"Editors note: For our annual year-in-review issue, we asked our regular arts writers to hold forth on anything they found significant for 2006.
Classical music in 2006 is not the same as classical music in 1996. Ten years ago, American symphony orchestras were flush (in general) with abundant ticket sales. Symphony halls, like our own, tended to be packed, regardless of repertoire. The less inclusive genres of chamber music, vocal music, early music, competitions and recitals, especially the first four, were faring well. We had filled houses at Clowes Hall for Indianapolis Opera. FM radio offered classical music around the clock — sometimes three stations going at once. Classical CD sales were soaring: The late ’90s Schwann Opus Record catalogues were the largest in their 50-year history, having covered labels and repertoire since the advent of the long-playing (LP) vinyl disk in 1948.
Now, we’re in a different cultural paradigm. For one thing, the Indianapolis Symphony Orchestra has seen a markedly reduced attendance, but has coped financially with the loss better than most of the other major U.S. orchestras. IO has, however, done rather well in maintaining its Clowes opera audiences, despite budget shortcomings, but we’ve lost the annual MacAllister Awards vocal competition. The chamber venues, too, have encountered a relatively smaller drop in turnout, but gone is Suzuki and Friends, the dominant local-chamber-performer mainstay since 1980. The Ensemble Music Society actually had increased attendance to its touring-chamber-group performances in the first few years following its inaugural relocation to the brand-new Indiana History Center in July 1999. More recently, it no longer averages a packed Basile Theater. FM radio is down to classical music only in the evenings/nights; the bottom has dropped out of classical CD sales …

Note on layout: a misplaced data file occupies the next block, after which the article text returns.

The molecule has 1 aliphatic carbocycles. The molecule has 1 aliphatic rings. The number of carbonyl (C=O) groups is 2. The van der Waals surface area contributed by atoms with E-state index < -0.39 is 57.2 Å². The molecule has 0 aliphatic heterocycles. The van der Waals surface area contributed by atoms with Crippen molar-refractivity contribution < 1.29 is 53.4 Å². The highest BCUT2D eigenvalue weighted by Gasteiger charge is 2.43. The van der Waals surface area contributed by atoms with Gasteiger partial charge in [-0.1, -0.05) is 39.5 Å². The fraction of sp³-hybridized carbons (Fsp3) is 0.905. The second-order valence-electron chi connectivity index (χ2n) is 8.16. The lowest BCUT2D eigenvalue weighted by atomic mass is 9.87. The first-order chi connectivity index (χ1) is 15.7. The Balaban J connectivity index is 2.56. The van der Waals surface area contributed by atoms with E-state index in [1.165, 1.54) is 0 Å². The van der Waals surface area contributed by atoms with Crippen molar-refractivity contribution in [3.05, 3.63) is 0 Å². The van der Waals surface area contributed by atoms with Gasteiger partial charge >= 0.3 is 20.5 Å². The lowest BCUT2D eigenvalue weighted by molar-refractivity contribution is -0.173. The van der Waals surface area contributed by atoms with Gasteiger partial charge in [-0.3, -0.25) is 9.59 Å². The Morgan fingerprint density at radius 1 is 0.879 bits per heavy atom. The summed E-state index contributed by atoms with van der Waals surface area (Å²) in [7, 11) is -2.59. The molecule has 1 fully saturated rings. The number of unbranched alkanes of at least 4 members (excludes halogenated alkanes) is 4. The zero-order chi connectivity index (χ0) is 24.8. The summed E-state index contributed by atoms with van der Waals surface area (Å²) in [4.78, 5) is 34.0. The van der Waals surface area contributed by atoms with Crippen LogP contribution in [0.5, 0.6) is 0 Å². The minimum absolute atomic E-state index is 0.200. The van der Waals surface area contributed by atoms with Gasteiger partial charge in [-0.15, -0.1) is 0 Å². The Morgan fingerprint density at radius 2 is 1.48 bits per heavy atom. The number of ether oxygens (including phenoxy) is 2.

So, what’s happened? Several things, most sort-of predictable: CDs, like tapes, can now be bought “empty,” to have music recorded on them (burned) from a purchased version, another copy or the Internet — via e-mail, via Web site downloading — etc. This practice, in turn, is driven by lower discretionary income for younger couples who may be otherwise classically oriented. Ticket prices have tended to go up, sometimes to the presenting organization’s detriment. The music schools continue turning out players and singers in droves, far more than can be swallowed up by gainful employment doing their hearts’ desire. Hovering over all this like an impenetrable umbrella is Sept. 11 — its full effect on all strata of society yet to be finalized.
All this considered, Indianapolis had a 2006 filled with beautiful, live music. Perhaps getting to it is now a greater challenge than in 1996.